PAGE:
He did not continue. His discourse
on language met with an it!t-rrnp
tion at this point; Tho cashier
thought an unnecessary amount of
talking was going on at that particu
lar table, and ho came to see what
it was abotlt. When bo ascertained
the subject of tho lecture he grasped
tho speaker by the coat collar and
escorted him to tho door, with some
remarks of his own which, while not
particularly noted for their elegance,
wore decidedly forcible.
I.mi.ir Influence on I lie Landlocked Sou
Is of .‘-mull Dimensions.
It is not correct to say, although
sUcli d remark is frequently made,
that the Mediterranean lias no tide,
as thore is a daily rise and fall of the’
water duo to the action of the moon,
but it is of very small dimensions.
It is not entirely owing to the land
locked position of this sea that its
tide is so small (although, according
| to tho Brooklyn Eagle, this circuin
j stance has much to do with it); fnr
| Hudson and Baffin's bays und the Bed
sea lmvo well marked tides, due to
tho fact that thoir mouths are open
in the direction of the tidal current,
while tho entrance to the Mediter
ranean at Gibraltar is at right angles
to it; thus but a small portion of tho
tide passes through from the Atlan
tic, not sufficient to produce any
j marked difference in its level. Be
sides this, its dimensions are too
limited to allow of the moon’s action
being e jually exerted upon it, when
in the direct line of her attractions,
so that the equilibrium of the
surface is not greatly disturbed. The
highest tidal tise in the Mediterra
nean occurs to tho east of Sicily,
whore a wave flows up the Adriatic,
olovating tho water nearly four feet,
at new and full moon and half that
amount at neap tides. At Antium
regular tides have boon found, in tho
summer, rising to fourteen inches,
and a tide was observed at Toulon
rising a foot abouff three and a hair
hours after tho moon had passed the
meridian. In tho east of the son
tides are folt, and also slightly in tho
Grecian archipelago, but. tho general
level only fluctuates a few inches.
The soldiers of Alexander wero
alarmed on beholding tho high tide
at tho mouth of tho Indus and the
troops cf Ctesnr wore similarly af
fected by a light spectacle on the
English coasts, their provious knowl
edge of tho oceanic phenomena hav
ing been confined to the compara
tively tideless seas of Italy and
I Origin of tlio Fount of Lanterns Ole
liratPil In tho KlHt Month.
! Of the many feasts of the Chineso
tho most remarkable is known as
••Tho Feast of Lanterns. ” It is eolo
bratod on tho 15th day of the first
month of the year. On this occasion
every person is obligod to set out lan
terns ut his doors and windows, tho
size, number and colors of which de
pend on the financial standing or the
fanaticism of the devotee. During
this festival they spend thoir time in
attending all sorts of entertainments,
such as balls, plays, fan-tan assem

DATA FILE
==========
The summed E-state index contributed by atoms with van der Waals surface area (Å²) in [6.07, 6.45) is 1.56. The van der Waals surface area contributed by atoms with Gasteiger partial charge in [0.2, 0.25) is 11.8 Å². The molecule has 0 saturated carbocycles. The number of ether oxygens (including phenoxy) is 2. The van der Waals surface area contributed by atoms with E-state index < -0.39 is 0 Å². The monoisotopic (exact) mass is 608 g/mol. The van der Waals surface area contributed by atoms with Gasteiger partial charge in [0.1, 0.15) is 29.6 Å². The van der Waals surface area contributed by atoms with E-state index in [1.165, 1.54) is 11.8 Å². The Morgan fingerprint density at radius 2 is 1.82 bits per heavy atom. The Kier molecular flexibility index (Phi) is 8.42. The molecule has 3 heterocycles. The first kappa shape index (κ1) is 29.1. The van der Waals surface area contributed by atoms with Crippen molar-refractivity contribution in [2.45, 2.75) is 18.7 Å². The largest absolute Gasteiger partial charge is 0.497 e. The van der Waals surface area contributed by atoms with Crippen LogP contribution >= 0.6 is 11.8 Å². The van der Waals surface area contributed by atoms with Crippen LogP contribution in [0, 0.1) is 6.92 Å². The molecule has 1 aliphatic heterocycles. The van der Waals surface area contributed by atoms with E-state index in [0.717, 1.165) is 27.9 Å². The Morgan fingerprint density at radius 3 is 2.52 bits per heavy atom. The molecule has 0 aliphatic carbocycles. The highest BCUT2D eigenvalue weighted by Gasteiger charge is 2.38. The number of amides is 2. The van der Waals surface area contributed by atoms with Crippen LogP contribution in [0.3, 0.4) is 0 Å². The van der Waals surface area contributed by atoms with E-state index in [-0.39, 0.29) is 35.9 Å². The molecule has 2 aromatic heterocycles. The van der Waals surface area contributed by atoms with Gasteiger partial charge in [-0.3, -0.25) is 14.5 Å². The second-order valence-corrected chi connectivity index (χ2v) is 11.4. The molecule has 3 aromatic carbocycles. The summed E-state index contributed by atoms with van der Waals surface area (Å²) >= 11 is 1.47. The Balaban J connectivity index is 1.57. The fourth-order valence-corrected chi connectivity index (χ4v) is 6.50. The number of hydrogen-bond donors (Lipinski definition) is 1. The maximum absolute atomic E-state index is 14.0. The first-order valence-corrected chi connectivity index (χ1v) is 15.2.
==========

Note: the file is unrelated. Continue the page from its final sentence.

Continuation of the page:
blies, dancing halls, otc. Tho mil
lions of different-colored lanterns are
each provided with from two to a
dozen, and some of the largest—which
are in some instances as big as a
,-mall house—are provided with 107
candles, never more, and surrounded
with bonfires.
Tho Chinoso ascribe the origin of
this festival to tho following melon*
choly oceurrcneo: One evening as tho
daughter of an old mandarin was
walking by the side of a river, she
fell in und was drowned. Tho dis
consolate father, in order to recover
tho body, which had boon observed
to float out into tho ocean at the
mouth of tho river, put to sea, at
tended by nil tho peoplo of the noigh
j borhood, each carrying a lantern; but.
| after a fruitless search, they wore
forced to return without tho body of
the girl. The old mandarin was a
! man much beloved by the people, and
over since, upon the annual occur
rence of the day whon the child was
drownod. the people of that vicinity
take lanterns and stroll up and down
tho seashore and back away from the
mouth of tho river, each lantern
beare • pretendipg to bo in search for
somot'iiing. Tho custom of lighting
the lanterns gradually spread all over
Chino. Tho peoplo outside of the
| immediate neighborhood of whoro
I the gi d was drowned, however, do
I not go to the trouble of doing mors
j than light and set out their lanterns.
His Work for Agriculture.
Professor C. V. Kiley, who has
been for years recognized as the
leading entomologist, has probably
done more than any living man to rid
agriculture of its pests. His work
and experiments have long been
among the most important features
of tho agricultural department, and
It ia through hla writings and
toifcyrha iwrtßly Uifcl farm w» n»o «>|>
Do You Wish'
the . Finest Bread
and Cake?
it is conceded that the Royal Baking Powder is
the purest and strongest of all the baking powders.
The purest baking powder makes the finest, sweet
est, most delicious food. The strongest baking pow
der makes the lightest food.
That baking powder which is both purest ar.d
Strongest makes the most digestible and wholesome